11 Do you agree that the local authority should visit the premises and interview the child within four weeks of home education starting, after 6 months has elapsed, at the anniversary of home education starting, and thereafter at least on an annual basis? This would not preclude more frequent monitoring if the local authority thought that was necessary.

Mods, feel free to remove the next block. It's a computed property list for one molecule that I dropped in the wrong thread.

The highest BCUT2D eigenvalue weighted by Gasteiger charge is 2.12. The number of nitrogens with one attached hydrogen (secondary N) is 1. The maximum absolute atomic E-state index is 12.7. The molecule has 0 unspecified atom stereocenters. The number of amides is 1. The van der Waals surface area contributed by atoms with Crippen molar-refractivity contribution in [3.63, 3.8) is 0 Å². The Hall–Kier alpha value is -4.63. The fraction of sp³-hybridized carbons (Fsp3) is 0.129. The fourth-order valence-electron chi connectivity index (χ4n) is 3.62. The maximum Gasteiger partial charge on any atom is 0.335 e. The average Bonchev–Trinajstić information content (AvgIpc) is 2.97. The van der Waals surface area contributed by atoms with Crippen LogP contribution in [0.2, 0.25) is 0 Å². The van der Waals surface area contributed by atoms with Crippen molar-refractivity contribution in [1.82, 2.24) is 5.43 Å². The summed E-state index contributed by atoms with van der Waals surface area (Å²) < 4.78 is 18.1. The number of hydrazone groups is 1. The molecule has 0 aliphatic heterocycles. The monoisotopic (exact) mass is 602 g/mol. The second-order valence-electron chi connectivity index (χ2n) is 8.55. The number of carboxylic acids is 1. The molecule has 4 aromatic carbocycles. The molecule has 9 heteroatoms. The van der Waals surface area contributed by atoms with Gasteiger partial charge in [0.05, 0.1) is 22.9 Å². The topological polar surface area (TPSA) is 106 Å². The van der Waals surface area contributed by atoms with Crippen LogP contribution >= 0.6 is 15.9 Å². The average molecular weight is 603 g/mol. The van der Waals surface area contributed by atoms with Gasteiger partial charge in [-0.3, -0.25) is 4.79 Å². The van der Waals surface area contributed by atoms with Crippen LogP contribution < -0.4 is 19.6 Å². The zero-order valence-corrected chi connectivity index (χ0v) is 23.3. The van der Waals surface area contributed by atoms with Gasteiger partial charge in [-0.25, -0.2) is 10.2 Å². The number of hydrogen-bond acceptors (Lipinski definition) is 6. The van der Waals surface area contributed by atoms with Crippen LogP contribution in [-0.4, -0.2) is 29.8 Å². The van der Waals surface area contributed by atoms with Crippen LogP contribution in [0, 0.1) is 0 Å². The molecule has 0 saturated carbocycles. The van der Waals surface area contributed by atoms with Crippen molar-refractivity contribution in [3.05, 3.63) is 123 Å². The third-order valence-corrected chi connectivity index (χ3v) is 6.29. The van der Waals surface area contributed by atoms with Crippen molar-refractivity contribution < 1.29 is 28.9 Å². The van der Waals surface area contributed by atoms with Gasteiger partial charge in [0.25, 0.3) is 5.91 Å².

I disagree with the principle of monitoring, including visiting the premises and interviewing the child. The repeated use of the word ‘premises’ is insulting and obscures an important point: that these are people's homes; the place where people go for privacy and comfort and to get away from the outside world. The aphorism that an Englishman's home is his castle should not be so easily dismissed. People will defend their homes and families and this intended invasion may well bring about civil disobedience and legal challenge from previously peaceful law abiding folk. In this way the recommendations as a whole threaten to criminalise many many more people than they could ever benefit.